push yourself No equivalent in English. Like -SH Y-, with the lips spread as when one says ee and with the tip of the tongue curled downwards and stuck to the back of the teeth. The sequence "xi" is similar to the Japanese pronunciation of し (シ) shi.
junk Rather like CH (a sound between CHoke, Joke, TRue, and DRew, with tongue tip curled more upwards). Voiced in a toneless syllable.
church As in CHin or nurTUre in American English, but with the tongue tip curled more upwards and strongly aspirated.
shirt As in SHoe, or marSH in American English, but with the tongue tip curled more upwards.
ray Similar to the English R in Reduce, but with the tongue tip curled more upwards, unrounded lips and lightly fricated.
reads unaspirated C, similar to something between suDS and caTS; as in suDS in a toneless syllable
hats like the English TS in caTS, but strongly aspirated, very similar to the Czech, Polish, and Slovak C.
say as in Sun
way as in Water. Before an E or A it is sometimes pronounced like v as in Violin.*
y , yea as in Yes. Before a u, pronounced with rounded lips.*
* Note on y and w
Y and w are equivalent to the semivowel medials i, u, and ü (see below). They are spelled differently when there is no initial consonant in order to mark a new syllable: fanguan is fan-guan, while fangwan is fang-wan (and equivalent to *fang-uan). With this convention, an apostrophe only needs to be used to mark an initial a, e, or o: Xi'an (two syllables: ) vs. xian (one syllable: ). In addition, y and w are added to fully vocalic i, u, and ü when these occur without an initial consonant, so that they are written yi, wu, and yu. Some Mandarin speakers do pronounce a or sound at the beginning of such words—that is, yi or , wu or , yu or ,—so this is an intuitive convention. See below for a few finals which are abbreviated after a consonant plus w/u or y/i medial: wen → C+un, wei → C+ui, weng → C+ong, and you → C+iu. ** Note on the apostrophe
The apostrophe (') (隔音符號, géyīn fúhào, 'syllable-dividing mark') is used before a syllable starting with a vowel (a, o, or e) in a multiple-syllable word when the syllable does not start the word (which is most commonly realized as ), unless the syllable immediately follows a hyphen or other dash. This is done to remove ambiguity that could arise, as in Xi\'an , which consists of the two syllables xi ("西") an ("安"), compared to such words as xian ("先"). (This ambiguity does not occur when tone marks are used: The two tone marks in Xīān unambiguously show that the word consists of two syllables. However, even with tone marks, the city is usually spelled with an apostrophe as Xī'ān.)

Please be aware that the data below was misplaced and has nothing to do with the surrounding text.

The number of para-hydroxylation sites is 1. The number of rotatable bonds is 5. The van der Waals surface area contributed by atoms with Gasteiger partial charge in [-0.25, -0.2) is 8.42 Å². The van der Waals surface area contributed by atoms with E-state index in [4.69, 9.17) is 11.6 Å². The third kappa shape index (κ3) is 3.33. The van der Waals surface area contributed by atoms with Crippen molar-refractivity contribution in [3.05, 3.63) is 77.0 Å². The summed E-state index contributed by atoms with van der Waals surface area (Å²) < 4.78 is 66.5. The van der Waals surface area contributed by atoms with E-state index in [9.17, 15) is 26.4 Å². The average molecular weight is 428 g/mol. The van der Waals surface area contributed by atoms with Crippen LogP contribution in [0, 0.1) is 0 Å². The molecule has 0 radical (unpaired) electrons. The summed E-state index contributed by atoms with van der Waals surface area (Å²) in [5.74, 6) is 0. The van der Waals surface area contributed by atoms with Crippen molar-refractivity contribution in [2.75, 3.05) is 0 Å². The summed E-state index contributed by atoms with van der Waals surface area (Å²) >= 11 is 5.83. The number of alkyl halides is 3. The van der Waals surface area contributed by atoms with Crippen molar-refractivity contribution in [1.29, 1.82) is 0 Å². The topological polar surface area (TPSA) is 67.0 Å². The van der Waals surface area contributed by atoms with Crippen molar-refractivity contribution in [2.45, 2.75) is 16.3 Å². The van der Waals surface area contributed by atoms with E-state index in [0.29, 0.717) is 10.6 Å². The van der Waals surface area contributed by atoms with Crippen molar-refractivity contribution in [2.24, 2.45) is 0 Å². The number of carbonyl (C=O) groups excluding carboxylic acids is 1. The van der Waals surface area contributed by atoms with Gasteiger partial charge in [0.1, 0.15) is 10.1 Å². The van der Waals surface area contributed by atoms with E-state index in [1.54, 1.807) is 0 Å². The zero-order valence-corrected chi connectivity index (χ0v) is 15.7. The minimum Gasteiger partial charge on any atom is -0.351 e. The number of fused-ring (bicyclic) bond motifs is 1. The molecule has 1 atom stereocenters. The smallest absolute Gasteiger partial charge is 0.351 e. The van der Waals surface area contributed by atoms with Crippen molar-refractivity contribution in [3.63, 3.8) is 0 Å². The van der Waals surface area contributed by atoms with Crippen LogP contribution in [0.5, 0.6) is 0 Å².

PRONUNCIATION OF FINALS
This table may be a useful reference for IPA vowel symbols
The following is a list of finals in Standard Chinese, excepting most of those ending with r.
To find a given final:
* Remove the initial consonant. Zh, ch, and sh count as initial consonants. * Change initial w to u and initial y to i. For weng, wen, wei, you, look under ong, un, ui, iu. * For u after j, q, x, or y, look under ü.
PINYIN IPA FORM WITH ZERO INITIAL EXPLANATION
-i , (n/a) -i is a buzzed continuation of the consonant following z-, c-, s-, zh-, ch-, sh- or r-.
(In all other cases, -i has the sound of bEE; this is listed below.)
A like English fAther, but a bit more fronted
e ( listen ) E a back, unrounded vowel (similar to English dUH, but not as open). Pronounced as a sequence .
AI like English EYE, but a bit lighter
EI as in hEY
AO approximately as in cOW; the a is much more audible than the o
OU as in North American English sO
AN like British English bAN, but more central
EN as in takEN
ANG as in German ANGST.
(Starts with the vowel sound in fAther and ends in the velar nasal ; like sONG in some dialects of American English)
ENG like e in en above but with ng appended
(n/a) starts with the vowel sound in bOOk and ends with the velar nasal sound in siNG. Varies between and depending on the speaker.
ER Similar to the sound in bAR in American English. Can also be pronounced depending on the speaker.
FINALS BEGINNING WITH I- (Y-)
YI like English bEE
YA as I + A; like English YArd
YE as I + ê where the e (compare with the ê interjection) is pronounced shorter and lighter
YAO as I + AO
YOU as I + OU
YAN as I + AN; like English YEN. Varies between and depending on the speaker.
YIN as I + N
YANG as I + ANG
YING as I + NG
YONG as I + ONG. Varies between and depending on the speaker.
FINALS BEGINNING WITH U- (W-)
WU like English OO
WA as U + A
WO as U + O where the o (compare with the o interjection) is pronounced shorter and lighter (spelled as O after b, p, m or f)
WAI as U + AI, as in English WHY
WEI as U + EI
WAN as U + AN
WEN as U + EN; as in English wON
WANG as U + ANG
WENG as U + ENG
FINALS BEGINNING WITH ü- (YU-)
u, ü ( listen ) YU as in German über or French lUne.
(Pronounced as English EE with rounded lips)
YUE as ü + ê where the e (compare with the ê interjection) is pronounced shorter and lighter
YUAN as ü + AN. Varies between and depending on the speaker.
YUN as ü + N
(n/a) as in bEt
(n/a) approximately as in British English Office; the lips are much more rounded
YO as I + O
* Syllables starting with u are written as w in place of u (e.g.,
*uan is written as wan). Standalone u is written as wu.
* Syllables starting with i are written as y in place of i (e.g.,
*ian is written as yan). Standalone i is written as yi.